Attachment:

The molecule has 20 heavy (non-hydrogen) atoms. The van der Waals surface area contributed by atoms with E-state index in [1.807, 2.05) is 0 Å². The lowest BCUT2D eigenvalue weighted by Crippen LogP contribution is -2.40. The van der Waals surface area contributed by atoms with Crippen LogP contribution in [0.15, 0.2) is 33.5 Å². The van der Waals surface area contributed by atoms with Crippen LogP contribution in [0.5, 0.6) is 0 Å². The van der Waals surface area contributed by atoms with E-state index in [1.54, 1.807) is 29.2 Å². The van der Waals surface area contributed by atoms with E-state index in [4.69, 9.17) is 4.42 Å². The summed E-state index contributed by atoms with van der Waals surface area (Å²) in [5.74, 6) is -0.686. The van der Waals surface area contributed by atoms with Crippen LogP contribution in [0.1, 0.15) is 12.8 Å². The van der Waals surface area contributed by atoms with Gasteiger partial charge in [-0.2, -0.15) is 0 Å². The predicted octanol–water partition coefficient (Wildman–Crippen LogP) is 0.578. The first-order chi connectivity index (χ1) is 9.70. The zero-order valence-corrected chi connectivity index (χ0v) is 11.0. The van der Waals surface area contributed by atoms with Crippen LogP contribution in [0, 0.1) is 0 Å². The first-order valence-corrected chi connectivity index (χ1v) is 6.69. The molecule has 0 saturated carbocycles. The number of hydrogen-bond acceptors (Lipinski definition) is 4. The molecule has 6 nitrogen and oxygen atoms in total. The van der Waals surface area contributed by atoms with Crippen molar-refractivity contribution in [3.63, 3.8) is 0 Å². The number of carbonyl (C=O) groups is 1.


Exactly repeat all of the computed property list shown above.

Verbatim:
The molecule has 20 heavy (non-hydrogen) atoms. The van der Waals surface area contributed by atoms with E-state index in [1.807, 2.05) is 0 Å². The lowest BCUT2D eigenvalue weighted by Crippen LogP contribution is -2.40. The van der Waals surface area contributed by atoms with Crippen LogP contribution in [0.15, 0.2) is 33.5 Å². The van der Waals surface area contributed by atoms with Crippen LogP contribution in [0.5, 0.6) is 0 Å². The van der Waals surface area contributed by atoms with E-state index in [1.54, 1.807) is 29.2 Å². The van der Waals surface area contributed by atoms with E-state index in [4.69, 9.17) is 4.42 Å². The summed E-state index contributed by atoms with van der Waals surface area (Å²) in [5.74, 6) is -0.686. The van der Waals surface area contributed by atoms with Crippen LogP contribution in [0.1, 0.15) is 12.8 Å². The van der Waals surface area contributed by atoms with Gasteiger partial charge in [-0.2, -0.15) is 0 Å². The predicted octanol–water partition coefficient (Wildman–Crippen LogP) is 0.578. The first-order chi connectivity index (χ1) is 9.70. The zero-order valence-corrected chi connectivity index (χ0v) is 11.0. The van der Waals surface area contributed by atoms with Crippen LogP contribution in [0, 0.1) is 0 Å². The first-order valence-corrected chi connectivity index (χ1v) is 6.69. The molecule has 0 saturated carbocycles. The number of hydrogen-bond acceptors (Lipinski definition) is 4. The molecule has 6 nitrogen and oxygen atoms in total. The van der Waals surface area contributed by atoms with Crippen molar-refractivity contribution in [3.63, 3.8) is 0 Å². The number of carbonyl (C=O) groups is 1.